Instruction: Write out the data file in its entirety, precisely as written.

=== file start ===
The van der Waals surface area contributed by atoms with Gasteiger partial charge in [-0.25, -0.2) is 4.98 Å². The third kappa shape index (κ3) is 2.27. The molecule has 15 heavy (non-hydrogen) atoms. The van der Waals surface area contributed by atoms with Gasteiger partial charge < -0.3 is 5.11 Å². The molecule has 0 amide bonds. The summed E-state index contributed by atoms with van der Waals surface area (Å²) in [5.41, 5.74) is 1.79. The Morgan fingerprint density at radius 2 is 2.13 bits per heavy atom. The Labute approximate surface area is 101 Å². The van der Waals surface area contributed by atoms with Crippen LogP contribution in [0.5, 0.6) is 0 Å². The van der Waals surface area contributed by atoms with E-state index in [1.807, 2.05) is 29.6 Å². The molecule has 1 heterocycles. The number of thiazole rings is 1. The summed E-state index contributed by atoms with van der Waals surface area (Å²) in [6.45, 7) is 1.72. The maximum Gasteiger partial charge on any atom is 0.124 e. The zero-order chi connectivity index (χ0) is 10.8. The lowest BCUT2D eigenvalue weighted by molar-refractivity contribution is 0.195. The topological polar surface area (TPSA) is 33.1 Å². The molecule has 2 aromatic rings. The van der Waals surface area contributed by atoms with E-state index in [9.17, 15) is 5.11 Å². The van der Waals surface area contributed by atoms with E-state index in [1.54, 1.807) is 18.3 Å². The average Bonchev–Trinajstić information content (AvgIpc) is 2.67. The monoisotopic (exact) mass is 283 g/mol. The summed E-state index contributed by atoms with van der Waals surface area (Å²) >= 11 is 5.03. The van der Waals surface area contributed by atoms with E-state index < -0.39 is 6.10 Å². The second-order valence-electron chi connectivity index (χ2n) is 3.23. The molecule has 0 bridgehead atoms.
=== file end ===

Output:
The van der Waals surface area contributed by atoms with Gasteiger partial charge in [-0.25, -0.2) is 4.98 Å². The third kappa shape index (κ3) is 2.27. The molecule has 15 heavy (non-hydrogen) atoms. The van der Waals surface area contributed by atoms with Gasteiger partial charge < -0.3 is 5.11 Å². The molecule has 0 amide bonds. The summed E-state index contributed by atoms with van der Waals surface area (Å²) in [5.41, 5.74) is 1.79. The Morgan fingerprint density at radius 2 is 2.13 bits per heavy atom. The Labute approximate surface area is 101 Å². The van der Waals surface area contributed by atoms with Crippen LogP contribution in [0.5, 0.6) is 0 Å². The van der Waals surface area contributed by atoms with E-state index in [1.807, 2.05) is 29.6 Å². The molecule has 1 heterocycles. The number of thiazole rings is 1. The summed E-state index contributed by atoms with van der Waals surface area (Å²) in [6.45, 7) is 1.72. The maximum Gasteiger partial charge on any atom is 0.124 e. The zero-order chi connectivity index (χ0) is 10.8. The lowest BCUT2D eigenvalue weighted by molar-refractivity contribution is 0.195. The topological polar surface area (TPSA) is 33.1 Å². The molecule has 2 aromatic rings. The van der Waals surface area contributed by atoms with E-state index in [9.17, 15) is 5.11 Å². The van der Waals surface area contributed by atoms with E-state index in [1.54, 1.807) is 18.3 Å². The average Bonchev–Trinajstić information content (AvgIpc) is 2.67. The monoisotopic (exact) mass is 283 g/mol. The summed E-state index contributed by atoms with van der Waals surface area (Å²) >= 11 is 5.03. The van der Waals surface area contributed by atoms with E-state index < -0.39 is 6.10 Å². The second-order valence-electron chi connectivity index (χ2n) is 3.23. The molecule has 0 bridgehead atoms.